As of August 2015, the Weeknd is the hottest singer on the Billboard Hot 100, he's the most popular musician on Beats 1 Radio, and he's the top-selling singles artist in the iTunes Music Store. The Weeknd, an erstwhile prince of dungeon sex playlists, has now become a young king of R&B, and a king of pop at the same damn time.
In a recent New York Times profile of the insurgent Toronto superstar, even Quincy Jones is nodding along with the Weeknd's claim to the late Michael Jackson's throne. "I used to make music like that," Jones told Abel in Vegas, referring to "Can't Feel My Face," the Weeknd's biggest hit yet.
The success of the Weeknd's brilliant pop insurgency (in progress) is largely on the strength of "Can't Feel My Face," the fourth single from his forthcoming album, Beauty Behind the Madness. (You'll recall that Abel debuted the song onstage at an Apple press conference, of all possible venues.) It's the sort slick and sprightly jam that we haven't heard the likes of since MJ's latter-day, post-Quincy disco rehashes, or alternatively—as the critic Chris Molanphy notes—since the soaring bliss of Steve Miller's "Fly Like an Eagle." In any case, in 2015, the Weeknd's "Can't Feel My Face" is our song of the summer. For a while there, it seemed like no one could possibly dethrone Wiz Khalifa's "See You Again," a sparse and tender tribute to the late Paul Walker, from its dreary reign atop the Hot 100. Thankfully, the Weeknd was up to the challenge.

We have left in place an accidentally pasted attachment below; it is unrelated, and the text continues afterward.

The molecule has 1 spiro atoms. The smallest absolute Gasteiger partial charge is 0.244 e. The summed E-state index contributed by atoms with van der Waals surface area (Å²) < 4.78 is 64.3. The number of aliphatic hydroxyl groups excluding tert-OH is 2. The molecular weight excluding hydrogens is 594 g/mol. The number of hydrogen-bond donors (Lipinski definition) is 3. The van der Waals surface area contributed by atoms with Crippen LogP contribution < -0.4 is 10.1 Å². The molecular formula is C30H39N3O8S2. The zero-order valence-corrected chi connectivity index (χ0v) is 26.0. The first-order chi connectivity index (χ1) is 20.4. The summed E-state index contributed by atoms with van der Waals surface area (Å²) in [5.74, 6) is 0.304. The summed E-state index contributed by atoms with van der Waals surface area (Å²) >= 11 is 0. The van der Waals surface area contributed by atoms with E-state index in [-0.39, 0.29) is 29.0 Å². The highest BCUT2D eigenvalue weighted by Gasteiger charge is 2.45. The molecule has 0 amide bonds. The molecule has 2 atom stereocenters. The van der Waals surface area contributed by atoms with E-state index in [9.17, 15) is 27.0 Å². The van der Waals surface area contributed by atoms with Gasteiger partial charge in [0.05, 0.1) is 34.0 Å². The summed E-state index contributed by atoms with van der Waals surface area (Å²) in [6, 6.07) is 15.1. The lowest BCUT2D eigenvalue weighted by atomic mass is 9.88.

Such a mainstream ascendancy couldn't have happened to a weirder guy. As a pioneer of drugged, distorted, disenchanted R&B—"alternative R&B," some are calling it—the Weeknd once lurked at the margins of his own genre. He was an enigma by design. Now, in the contemporary male R&B category, he's unrivaled by the alpha crooners, the bubblegum Casanovas, and the "urban radio" darlings that we'd assumed, until now, were running R&B. Miguel, like the Weeknd, is illicit and kinky, but while the Weeknd was attaching himself to a truly huge Ariana Grande record and releasing the lead single for the 50 Shades of Grey soundtrack, Miguel was making "Coffee." Frank Ocean and Jeremih are languishing in the absence of new singles or definitive release dates, respectively. Trey Songz, a powerful singer, hasn't outdone himself since 2009, when he released the incomparable Ready. Chris Brown is massively divisive, as always.
Despite his discomfort with fame and the American pop machine, the Weeknd has stepped in to fill the power vacuum that's existed in male R&B since the decline of Usher (due to natural exhaustion) and the disfiguration of R. Kelly (due to his being a vicious sex criminal and all that). In the music video for "Can't Feel My Face," we see him stretching his legs as a dancer, for once, thus providing yet another hint that the Weeknd 2.0 is a robust and spectacular pop package, not just a kinky shtick. "The Hills," which is currently the Weeknd's second-most popular single (and just hair's length from entering the Top 10), is truer to the Weeknd's definitive mood: brooding and polluted. But now "The Hills" represents just one facet of the Weeknd's diversified appeal. He's come a long way from billing himself as some reclusive "villain shit," a.k.a., Victor von Croon, just two years ago.
With admirable but, ultimately, modest competition from Major Lazer's slithering dance hit, "Lean On," the Weeknd's "Can't Feel My Face" is the song of the summer—and the Weeknd is the man of the year, pretty much. He's even eclipsed his Toronto twin, Drake, in popularity on Apple Music's new Beats 1 Radio streaming service. His Beauty Behind the Madness is due out Aug. 28, at summer's dusk, just as we're closing the books on the year's most invigorated season. If his current batch of hits are any indication, the Weeknd will dominate autumn, too. And winter. And spring. And summer again.